It will be appreciated that for simplicity and clarity of illustration, elements shown in the figures have not necessarily been drawn to scale. For example, the dimensions of some of the elements may be exaggerated relative to other elements for clarity. Further, where considered appropriate, reference numerals may be repeated among the figures to indicate corresponding or analogous elements.

DETAILED DESCRIPTION OF THE INVENTION

In the following detailed description, numerous specific details are set forth in order to provide a thorough understanding of the invention. However, it will be understood by those skilled in the art that the present invention may be practiced without these specific details. In other instances, well-known methods, procedures, and components have not been described in detail so as not to obscure the present invention.

Reference is now made to FIGS. 1A and 1B, which, together, illustrate a transmission protocol and network elements to minimize packet delay due to short messages. In the embodiment of FIGS. 1A and 1B, a multi-threaded architecture is shown, having an aggregation thread 10 and a fireout thread 12. Threads 10 and 12 may operate in conjunction with a pending queue 14 and a network interface card (NIC) 16, where the latter interfaces with a network 18.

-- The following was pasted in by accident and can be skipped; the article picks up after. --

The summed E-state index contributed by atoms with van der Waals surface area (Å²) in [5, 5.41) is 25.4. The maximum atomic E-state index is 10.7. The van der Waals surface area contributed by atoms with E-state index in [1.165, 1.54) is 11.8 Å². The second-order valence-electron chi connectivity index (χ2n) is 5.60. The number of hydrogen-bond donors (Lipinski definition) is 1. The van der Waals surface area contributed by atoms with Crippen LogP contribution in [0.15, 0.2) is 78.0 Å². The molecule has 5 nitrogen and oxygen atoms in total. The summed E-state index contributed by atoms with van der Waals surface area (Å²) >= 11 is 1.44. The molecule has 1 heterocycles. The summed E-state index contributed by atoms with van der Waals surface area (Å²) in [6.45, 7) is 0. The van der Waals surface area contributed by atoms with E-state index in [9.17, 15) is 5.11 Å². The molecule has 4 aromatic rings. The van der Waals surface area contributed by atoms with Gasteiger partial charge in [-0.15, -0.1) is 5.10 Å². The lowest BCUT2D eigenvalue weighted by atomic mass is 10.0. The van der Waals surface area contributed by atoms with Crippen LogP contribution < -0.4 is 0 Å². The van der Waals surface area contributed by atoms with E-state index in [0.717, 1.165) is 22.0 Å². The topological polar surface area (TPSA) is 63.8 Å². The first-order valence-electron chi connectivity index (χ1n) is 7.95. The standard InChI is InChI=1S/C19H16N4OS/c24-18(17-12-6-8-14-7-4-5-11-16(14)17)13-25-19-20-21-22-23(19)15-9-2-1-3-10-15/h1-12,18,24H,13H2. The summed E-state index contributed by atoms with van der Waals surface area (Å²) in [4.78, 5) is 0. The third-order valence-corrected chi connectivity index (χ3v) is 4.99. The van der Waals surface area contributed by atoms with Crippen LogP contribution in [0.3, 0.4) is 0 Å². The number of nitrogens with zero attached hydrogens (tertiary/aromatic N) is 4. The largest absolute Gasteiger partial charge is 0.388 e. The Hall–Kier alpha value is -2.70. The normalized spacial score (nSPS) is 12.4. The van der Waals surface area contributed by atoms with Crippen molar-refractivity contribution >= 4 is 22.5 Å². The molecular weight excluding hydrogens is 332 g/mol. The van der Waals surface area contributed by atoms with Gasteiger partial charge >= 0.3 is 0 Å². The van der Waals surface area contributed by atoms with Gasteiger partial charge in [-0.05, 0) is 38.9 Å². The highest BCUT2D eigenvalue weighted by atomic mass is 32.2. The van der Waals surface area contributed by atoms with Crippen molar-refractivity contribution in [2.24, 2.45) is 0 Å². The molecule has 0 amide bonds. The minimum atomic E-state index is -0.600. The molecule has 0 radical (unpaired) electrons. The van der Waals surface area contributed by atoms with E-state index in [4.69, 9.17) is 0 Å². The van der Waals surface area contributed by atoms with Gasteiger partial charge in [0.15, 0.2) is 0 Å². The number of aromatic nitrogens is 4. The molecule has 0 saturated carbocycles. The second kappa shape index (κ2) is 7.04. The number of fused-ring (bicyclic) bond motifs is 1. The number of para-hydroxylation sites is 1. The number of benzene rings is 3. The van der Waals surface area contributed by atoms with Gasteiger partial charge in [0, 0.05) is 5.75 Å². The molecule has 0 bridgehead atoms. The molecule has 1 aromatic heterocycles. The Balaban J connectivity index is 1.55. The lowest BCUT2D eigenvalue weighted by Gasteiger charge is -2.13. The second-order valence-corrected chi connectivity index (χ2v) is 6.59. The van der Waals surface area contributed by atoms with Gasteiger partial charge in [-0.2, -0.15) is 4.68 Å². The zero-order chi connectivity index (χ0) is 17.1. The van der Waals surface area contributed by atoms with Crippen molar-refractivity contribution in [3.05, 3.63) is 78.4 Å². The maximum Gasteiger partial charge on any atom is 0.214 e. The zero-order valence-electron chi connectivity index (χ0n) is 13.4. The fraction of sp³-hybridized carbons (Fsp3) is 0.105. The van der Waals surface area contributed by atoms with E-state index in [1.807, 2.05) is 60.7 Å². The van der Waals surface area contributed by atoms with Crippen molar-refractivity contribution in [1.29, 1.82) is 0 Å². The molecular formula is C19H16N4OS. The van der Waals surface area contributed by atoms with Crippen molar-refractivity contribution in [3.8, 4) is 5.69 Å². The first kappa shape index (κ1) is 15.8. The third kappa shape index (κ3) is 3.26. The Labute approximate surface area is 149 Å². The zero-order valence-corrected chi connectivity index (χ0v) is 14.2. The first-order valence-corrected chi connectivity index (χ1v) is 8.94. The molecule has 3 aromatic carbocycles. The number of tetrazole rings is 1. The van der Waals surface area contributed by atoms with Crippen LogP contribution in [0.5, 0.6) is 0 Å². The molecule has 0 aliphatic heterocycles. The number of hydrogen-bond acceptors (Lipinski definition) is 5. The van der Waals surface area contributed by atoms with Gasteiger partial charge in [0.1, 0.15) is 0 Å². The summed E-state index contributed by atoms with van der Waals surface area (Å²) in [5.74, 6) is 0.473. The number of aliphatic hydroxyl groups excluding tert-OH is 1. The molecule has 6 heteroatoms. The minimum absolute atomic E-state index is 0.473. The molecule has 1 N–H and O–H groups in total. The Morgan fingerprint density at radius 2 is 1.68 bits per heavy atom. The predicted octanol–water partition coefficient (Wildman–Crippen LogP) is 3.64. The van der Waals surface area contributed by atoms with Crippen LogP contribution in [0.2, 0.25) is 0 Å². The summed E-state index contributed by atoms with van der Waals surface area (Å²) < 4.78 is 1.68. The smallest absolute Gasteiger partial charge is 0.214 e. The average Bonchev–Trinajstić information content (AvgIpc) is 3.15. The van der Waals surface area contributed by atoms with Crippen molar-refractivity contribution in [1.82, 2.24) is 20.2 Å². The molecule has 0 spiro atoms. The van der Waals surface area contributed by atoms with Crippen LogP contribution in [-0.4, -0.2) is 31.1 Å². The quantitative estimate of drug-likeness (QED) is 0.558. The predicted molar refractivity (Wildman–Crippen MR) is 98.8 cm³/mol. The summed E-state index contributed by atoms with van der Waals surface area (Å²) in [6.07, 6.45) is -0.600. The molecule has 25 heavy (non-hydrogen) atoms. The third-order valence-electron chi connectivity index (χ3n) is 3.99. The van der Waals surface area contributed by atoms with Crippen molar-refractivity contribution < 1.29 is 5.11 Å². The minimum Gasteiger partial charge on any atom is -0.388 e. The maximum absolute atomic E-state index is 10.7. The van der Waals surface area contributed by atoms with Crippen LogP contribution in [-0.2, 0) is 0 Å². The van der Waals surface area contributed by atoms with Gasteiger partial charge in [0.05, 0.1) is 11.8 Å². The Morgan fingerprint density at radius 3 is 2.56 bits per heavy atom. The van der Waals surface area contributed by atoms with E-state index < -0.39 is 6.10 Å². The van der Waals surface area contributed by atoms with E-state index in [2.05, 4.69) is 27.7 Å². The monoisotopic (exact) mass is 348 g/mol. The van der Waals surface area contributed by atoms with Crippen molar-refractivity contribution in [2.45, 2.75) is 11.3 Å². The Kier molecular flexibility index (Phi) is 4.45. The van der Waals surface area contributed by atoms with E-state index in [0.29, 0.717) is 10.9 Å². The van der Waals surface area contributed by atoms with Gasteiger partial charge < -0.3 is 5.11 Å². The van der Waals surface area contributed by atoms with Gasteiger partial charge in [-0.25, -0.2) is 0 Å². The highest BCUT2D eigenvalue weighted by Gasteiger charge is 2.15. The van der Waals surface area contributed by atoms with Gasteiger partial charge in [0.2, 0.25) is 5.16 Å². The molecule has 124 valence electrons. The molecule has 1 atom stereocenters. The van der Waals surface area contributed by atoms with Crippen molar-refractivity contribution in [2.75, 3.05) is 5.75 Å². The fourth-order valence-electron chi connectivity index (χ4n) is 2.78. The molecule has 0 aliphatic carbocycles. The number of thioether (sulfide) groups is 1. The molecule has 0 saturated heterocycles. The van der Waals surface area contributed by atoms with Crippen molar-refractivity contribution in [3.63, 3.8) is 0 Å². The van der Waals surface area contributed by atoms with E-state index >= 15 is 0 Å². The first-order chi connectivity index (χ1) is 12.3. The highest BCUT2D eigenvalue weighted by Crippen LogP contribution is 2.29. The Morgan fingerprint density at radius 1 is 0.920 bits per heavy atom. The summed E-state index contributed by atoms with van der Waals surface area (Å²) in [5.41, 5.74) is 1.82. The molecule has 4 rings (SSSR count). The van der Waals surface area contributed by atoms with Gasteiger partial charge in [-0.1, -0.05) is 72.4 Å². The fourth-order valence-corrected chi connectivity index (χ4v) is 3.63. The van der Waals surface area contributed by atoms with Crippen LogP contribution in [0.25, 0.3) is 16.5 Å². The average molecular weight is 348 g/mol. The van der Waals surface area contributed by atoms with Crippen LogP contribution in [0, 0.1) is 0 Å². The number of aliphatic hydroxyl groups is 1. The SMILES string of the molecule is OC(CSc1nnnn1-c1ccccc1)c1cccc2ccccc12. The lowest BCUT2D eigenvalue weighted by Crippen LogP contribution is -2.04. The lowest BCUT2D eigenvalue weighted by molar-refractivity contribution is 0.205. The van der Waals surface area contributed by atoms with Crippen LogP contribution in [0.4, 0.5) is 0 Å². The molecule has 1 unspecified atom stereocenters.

As shown in FIG. 1A, aggregation thread 10 may receive short messages 20 from an application or “upper layer” (not shown) and, utilizing a buffer 21, may aggregate a group of them into a packet 22, where each packet may contain N short messages 20. N may be any suitable number, such as at least one and preferably, significantly more than one. Aggregation thread 10 may then transfer insert aggregated packet 22 from buffer 21 into pending queue 14. Pending queue 14 may be a shared queue which may store packets 22 to be transmitted.

Fireout thread 12 may remove packets 22 from queue 14 and may pass them on to NIC 16, which, in turn may transmit them to network 18. Fireout thread 12 may respond to the activity of NIC 16 and may change its operation as a result, either speeding up or slowing down as relevant. In an example, when NIC 16 may be unable to transmit the messages in its buffer, fireout thread 12 may stop transferring messages to it.